That was before he learned to store mixed chemicals in plastic containers rather than the metal bucket that somehow carried a static charge and set off a conflagration that persuaded Grandpa and the Tobys to leap through a window and land in a smoking, squirming pile next to the cellar door. His beard and their tails were singed and smoking with the same profusion as Grandpa's pipe, which was still in his teeth.

they tended to whine whenever Grandpa lit his Falcon pipe while building fireworks

I happened to be outside when that happened. I was entertained by the deafening and colorful explosions that lit the inside of the house as Grandpa and a turbulent cascade of endless dogs erupted through the window screen and faceplanted in a smoldering heap of disillusionment. The dogs rolled on the ground before bolting for the woods while Grandpa ran to the front of the house to grab an extinguisher and douse the fire.

Grandpa and the Tobacco That Ruined Independence Day | Daily Reader

In following years, fireworks construction was limited to the shed 100 yards from the house, which was inconveniently small when crowded with 10 dogs apprehensively observing as Grandpa leaned over his workbench with his pipe in his teeth and meticulously ground fireworks components in his mortar and pestle.

The shelves lining the walls were absolutely jammed with chemicals. He had amassed a 10-year inventory of black powder, sulfur, potassium nitrate, charcoal, strontium, barium, copper, magnesium, and aluminum from a less than reputable chemical supply company that shipped to him in bulk from some Eastern European country whose name I don't remember except that it ended in "vania" and probably still dealt with werewolves and vampires. "Domestic chemicals ain't strong enough," Grandpa complained. "This imported stuff is powerful enough to repel werewolves."

"Werewolves are real?" I asked.

"No. But these fireworks can make them rethink their migratory choices if they ever show up." The Tobys excitedly wagged their tails at the prospect of chasing werewolves.

a mishap set off a series of explosions that drastically remodeled his home workshop

The dogs were nervous when Grandpa was fireworking, but they insisted on being present. Despite their misgivings about some of his activities, they always wanted to be with him. He couldn't hunt from a tree stand, for example, because he couldn't haul all 10 of them up a tree. And they were inconsolable when he repainted the barn's metal roof. Concerned for his safety, they ran around the barn barking and spun in circles until he came down.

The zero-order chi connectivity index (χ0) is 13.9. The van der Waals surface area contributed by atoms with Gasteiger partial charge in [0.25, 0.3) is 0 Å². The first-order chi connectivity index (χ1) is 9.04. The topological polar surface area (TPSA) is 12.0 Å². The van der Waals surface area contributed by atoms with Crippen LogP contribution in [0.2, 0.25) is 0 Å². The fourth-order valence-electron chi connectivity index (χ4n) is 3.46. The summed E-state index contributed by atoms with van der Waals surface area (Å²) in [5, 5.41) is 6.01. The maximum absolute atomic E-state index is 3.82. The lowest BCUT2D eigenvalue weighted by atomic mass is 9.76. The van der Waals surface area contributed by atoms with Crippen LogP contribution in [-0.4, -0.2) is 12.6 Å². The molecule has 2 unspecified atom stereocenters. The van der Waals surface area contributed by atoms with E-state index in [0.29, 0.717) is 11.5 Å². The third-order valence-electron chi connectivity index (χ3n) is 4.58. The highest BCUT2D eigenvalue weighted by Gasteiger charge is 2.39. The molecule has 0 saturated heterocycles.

The dogs' apprehension whenever they smelled the black powder exasperated Grandpa, but he was sensitive to their discomfort. In 1967, the last year of his fireworks displays, he added Carter Hall to the powder to alleviate their skepticism of his safety protocols. Carter Hall soothed the Tobys. He used it as a command that they never disobeyed. When he smoked Carter Hall, it meant "heel," and Granger meant "move at will."

The dogs settled considerably when tobacco was added to the mix, solving that impediment to the fireworks development phase, but Grandpa had to reformulate his recipes. He spent many days in that shed getting his propellant to smell something like Carter Hall and still function.

This new strategy was not without hazards. I remember when he mistook his mixtures and loaded his pipe with the black powder version of Carter Hall. He didn't realize it until he noticed that his tobacco was lighting with unusual vigor before it erupted into a geysering inferno of pyrotechnic combustion. He previously had brandished remarkably shaggy eyebrows, but the episode scorched them and his eyelashes clean off and left his face the approximate color of a red spotted newt.